Include all of us!

As a disability activist, I want to make sure that disability policy includes all of us. Here are some ways that we can include more people. This isn’t everything we can do, but we can start here.

Listen to disabled people of colour. People who have to deal with racism are sometimes going to encounter different problems from what white people may have to deal with. I’m both black and autistic. I worry about being targeted for my race when I go into a store or encounter the police. I also worry about these issues because of my disability. Autism means that my body language may be different from non-autistic people’s. This means that I may be seen as ‘suspicious’ even if I’m just minding my own business. You can take the issues caused by racism and add them to the ones caused by prejudice against autistic people.

Recognise the struggles of lesbian, gay, bisexual, transgender, queer and questioning people with disabilities. Some people don’t take us seriously. They think that we can’t know who we’re attracted to, or what our own gender is. But this isn’t fair. People know themselves best and we should remember that. We have the right to be in relationships. We have the right to be seen as our own gender. Some of us are men. Some of us are women. Some of us are neither. Some of us are both. You can have a disability and be LGBTQ+.

Remember to support women with disabilities. Disabled women deal with sexism and prejudice against disabled people. Even women without disabilities are taken less seriously sometimes. This is even worse if a woman has a disability. Women are people. People have rights and they deserve a voice.

Listen to people with intellectual disabilities. Some people think that they can’t understand laws and other policies that will support or hurt them because of their disability. This isn’t true. There are ways to make information easy to understand for people with intellectual disabilities. You can write easy-read documents to teach people about candidates and bills. You can make sure your documents are easy to read for as many people as possible. We need to be fair and make sure that everyone can participate in disability policy.

Include people who have problems with reading. People can have problems with reading for different reasons. They may have an intellectual disability. They may have a learning disability. Or they may not speak your native language well. You can write things in a simple way that most people can understand. You can use different online tools to make sure your writing is easy to understand. You can also explain policy in other ways. There are people who can’t read at all. This doesn’t mean that they shouldn’t be included. You can use pictures and videos. You can also explain things to people by talking or signing to them. If they speak or read a different language you can translate.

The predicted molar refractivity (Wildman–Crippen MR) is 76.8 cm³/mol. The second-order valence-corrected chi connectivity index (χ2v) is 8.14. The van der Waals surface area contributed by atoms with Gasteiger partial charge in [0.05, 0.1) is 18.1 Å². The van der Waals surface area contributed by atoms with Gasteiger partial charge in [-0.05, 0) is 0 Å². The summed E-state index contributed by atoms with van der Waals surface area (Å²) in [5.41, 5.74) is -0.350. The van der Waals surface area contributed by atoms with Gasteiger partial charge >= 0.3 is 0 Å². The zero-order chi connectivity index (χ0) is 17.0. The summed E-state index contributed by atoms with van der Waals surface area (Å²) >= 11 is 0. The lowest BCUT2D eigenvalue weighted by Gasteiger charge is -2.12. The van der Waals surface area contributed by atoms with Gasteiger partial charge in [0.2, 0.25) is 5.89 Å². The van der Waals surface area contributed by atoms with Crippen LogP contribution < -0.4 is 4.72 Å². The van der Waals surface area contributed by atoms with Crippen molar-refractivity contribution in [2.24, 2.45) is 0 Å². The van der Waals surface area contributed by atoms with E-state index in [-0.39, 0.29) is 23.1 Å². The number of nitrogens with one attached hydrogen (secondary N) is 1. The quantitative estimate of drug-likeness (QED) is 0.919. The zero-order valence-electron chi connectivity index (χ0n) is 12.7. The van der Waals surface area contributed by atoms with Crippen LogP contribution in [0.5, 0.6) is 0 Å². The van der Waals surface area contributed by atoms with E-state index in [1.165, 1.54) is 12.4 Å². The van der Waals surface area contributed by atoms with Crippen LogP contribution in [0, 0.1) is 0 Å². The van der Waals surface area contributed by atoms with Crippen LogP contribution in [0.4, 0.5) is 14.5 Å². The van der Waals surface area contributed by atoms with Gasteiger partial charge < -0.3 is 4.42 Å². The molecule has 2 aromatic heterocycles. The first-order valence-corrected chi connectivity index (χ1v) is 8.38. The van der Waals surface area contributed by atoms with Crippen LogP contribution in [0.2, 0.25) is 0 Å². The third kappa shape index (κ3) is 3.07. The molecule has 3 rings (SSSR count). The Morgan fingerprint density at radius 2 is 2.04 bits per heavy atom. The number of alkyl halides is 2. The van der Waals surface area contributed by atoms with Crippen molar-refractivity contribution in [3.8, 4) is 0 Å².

True inclusion means including all of us, not just some of us.

3 thoughts on “Include all of us!

  1. Would you include Constitutional Conservatives in your circle, even if they respected your personal views? Even if they offered to bear the brunt of all the hell that hurdles towards you?

    I’m just asking…
    Because I am one. I’m also a neurodivergent.

    • Of course I would. I don’t have any problems with conservatives in the movement; I have problems with conservatives who actively want to strip me of my civil rights and make me a second-class citizen. Self-determination means including people across the political aisle, and I don’t think I’ve indicated otherwise. 🙂

  2. And include disabled people with unusual disabilities.

    I am multiply disabled, and have severe sensory processing issues. I have nasty sensitivities to loud noises, bright lights, and strobe lights, among other things. I have to wear ear plugs, heavy ear protectors, and sunglasses whever I go outside, and it’s still inadequate protection. I have to shield my eyes to walk down the street. I can be trapped when hit by construction noise. I can be trapped *in agonizing pain* when hit by backup beepers. I can be disoriented and end up in the street when hit by one set of strobe lights while turning to avoid another.

    I encounter strobe lights everywhere. Now I thought it was common knowledge that strobe lights are dangerous, and aren’t something that belong in public space like near public roads. Yet they are mounted on school buses. And similar flashing lights are used around construction, around stopped trucks, as turn signals, as ads, on high towers where they can hit people miles away, and so on. And long-bulb flourescent lights are used in public buildings. And safety standards require strobe weapons on many things. Now how has that happened?

    Apparently there are three parts. First, I guess it’s not common knowledge that strobe lights are dangerous. Second, I guess it’s not common knowledge that there are more strobe sensitivities than just epilepsy with strobe-induced seizures, so any issues with a wider range of frequencies, and any issues without seizures, were ignored. Third, I understand that epileptic groups and autistic groups were overwhelmed with the needs of the majority of people who aren’t strobe sensitive, and wrote off those who are.

    Between paralysis from the noise, and disorientation from the flashing lights, I expect to be killed by the sensory bombardment around here and the traffic.

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